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An interpretive overview of the United States magnetic fusion program

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1 Author(s)
J. F. Clarke ; Office of Energy Research, Washington, DC

The scientific and technological base for the production of fusion energy from a magnetically confined plasma has developed rapidly in the last ten years. Theoretical understanding of plasma phenomena based on sophisticated experiments analyzed by modern diagnostic instruments and powerful computers has led to an improved predictive capability. Historically independent magnetic confinement concepts have been found to be related and mutually supportive variations of basic scientific themes. Fusion reactor level plasma parameters have been achieved and present scaling laws appear to assure the demonstration of scientific feasibility by the Tokamak Fusion Test Reactor device. The focus of the scientific program has begun to change from establishing scientific feasibility to finding the optimum magnetic confinement system. The individual technologies required for a magnetically confined fusion reactor have been found to be overwhelmingly generic. Individual test stands are under construction and the next ten years will be devoted to the further development and integration of this technology for application to the optimum confinement concept. There is general agreement on the goals and strategy of the program in scientific and Government circles and the goal of establishing the engineering, as well as the scientific, feasibility of fusion within this century appears to be achievable.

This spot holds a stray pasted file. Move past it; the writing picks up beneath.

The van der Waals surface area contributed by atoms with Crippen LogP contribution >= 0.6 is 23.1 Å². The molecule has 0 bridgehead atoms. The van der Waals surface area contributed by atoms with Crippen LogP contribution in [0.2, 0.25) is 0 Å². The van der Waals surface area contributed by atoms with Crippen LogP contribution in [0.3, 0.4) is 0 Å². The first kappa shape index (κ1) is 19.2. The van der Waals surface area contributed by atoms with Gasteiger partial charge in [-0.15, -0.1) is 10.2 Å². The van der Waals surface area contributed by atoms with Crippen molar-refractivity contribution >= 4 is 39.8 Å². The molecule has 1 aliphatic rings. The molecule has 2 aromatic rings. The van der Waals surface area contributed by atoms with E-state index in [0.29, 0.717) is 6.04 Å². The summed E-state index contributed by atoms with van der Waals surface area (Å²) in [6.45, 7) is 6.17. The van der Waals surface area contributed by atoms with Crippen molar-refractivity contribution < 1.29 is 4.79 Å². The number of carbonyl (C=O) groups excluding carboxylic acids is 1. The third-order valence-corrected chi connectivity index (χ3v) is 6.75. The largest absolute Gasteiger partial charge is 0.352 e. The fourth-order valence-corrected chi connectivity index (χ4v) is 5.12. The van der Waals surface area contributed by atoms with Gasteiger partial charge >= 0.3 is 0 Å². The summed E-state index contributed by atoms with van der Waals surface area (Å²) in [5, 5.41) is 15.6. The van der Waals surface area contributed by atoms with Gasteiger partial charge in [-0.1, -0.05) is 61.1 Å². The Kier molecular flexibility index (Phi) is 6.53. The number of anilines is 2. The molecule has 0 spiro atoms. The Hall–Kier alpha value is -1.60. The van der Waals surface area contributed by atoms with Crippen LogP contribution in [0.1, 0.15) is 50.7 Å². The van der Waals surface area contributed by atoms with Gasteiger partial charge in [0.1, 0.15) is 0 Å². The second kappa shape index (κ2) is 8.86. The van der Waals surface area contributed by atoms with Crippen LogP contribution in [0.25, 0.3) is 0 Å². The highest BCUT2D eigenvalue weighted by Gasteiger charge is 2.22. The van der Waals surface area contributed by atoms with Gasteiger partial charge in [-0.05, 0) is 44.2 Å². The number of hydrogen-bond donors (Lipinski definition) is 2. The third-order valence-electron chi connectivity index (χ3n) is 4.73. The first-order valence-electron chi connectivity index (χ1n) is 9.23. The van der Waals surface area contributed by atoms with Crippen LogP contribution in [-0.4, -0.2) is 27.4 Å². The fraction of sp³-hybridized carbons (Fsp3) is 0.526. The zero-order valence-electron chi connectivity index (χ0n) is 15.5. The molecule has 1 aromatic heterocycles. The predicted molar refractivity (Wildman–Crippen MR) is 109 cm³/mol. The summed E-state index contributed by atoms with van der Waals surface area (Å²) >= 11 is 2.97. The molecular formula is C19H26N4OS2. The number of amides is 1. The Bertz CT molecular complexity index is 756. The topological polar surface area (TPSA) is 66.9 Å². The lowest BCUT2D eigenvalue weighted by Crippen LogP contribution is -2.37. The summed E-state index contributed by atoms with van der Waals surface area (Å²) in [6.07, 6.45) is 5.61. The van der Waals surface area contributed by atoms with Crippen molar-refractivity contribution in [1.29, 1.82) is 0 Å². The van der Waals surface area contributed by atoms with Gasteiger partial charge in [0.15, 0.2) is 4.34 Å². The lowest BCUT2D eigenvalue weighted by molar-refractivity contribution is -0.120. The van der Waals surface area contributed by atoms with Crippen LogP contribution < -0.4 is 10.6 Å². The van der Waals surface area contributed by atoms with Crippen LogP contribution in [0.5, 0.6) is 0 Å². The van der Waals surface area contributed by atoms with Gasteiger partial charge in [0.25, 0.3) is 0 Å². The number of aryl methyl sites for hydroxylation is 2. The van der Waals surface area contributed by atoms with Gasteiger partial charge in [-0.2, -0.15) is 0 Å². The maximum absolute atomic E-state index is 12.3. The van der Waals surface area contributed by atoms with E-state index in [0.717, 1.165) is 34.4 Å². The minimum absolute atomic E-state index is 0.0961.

Published in:

Proceedings of the IEEE  (Volume:69 ,  Issue: 8 )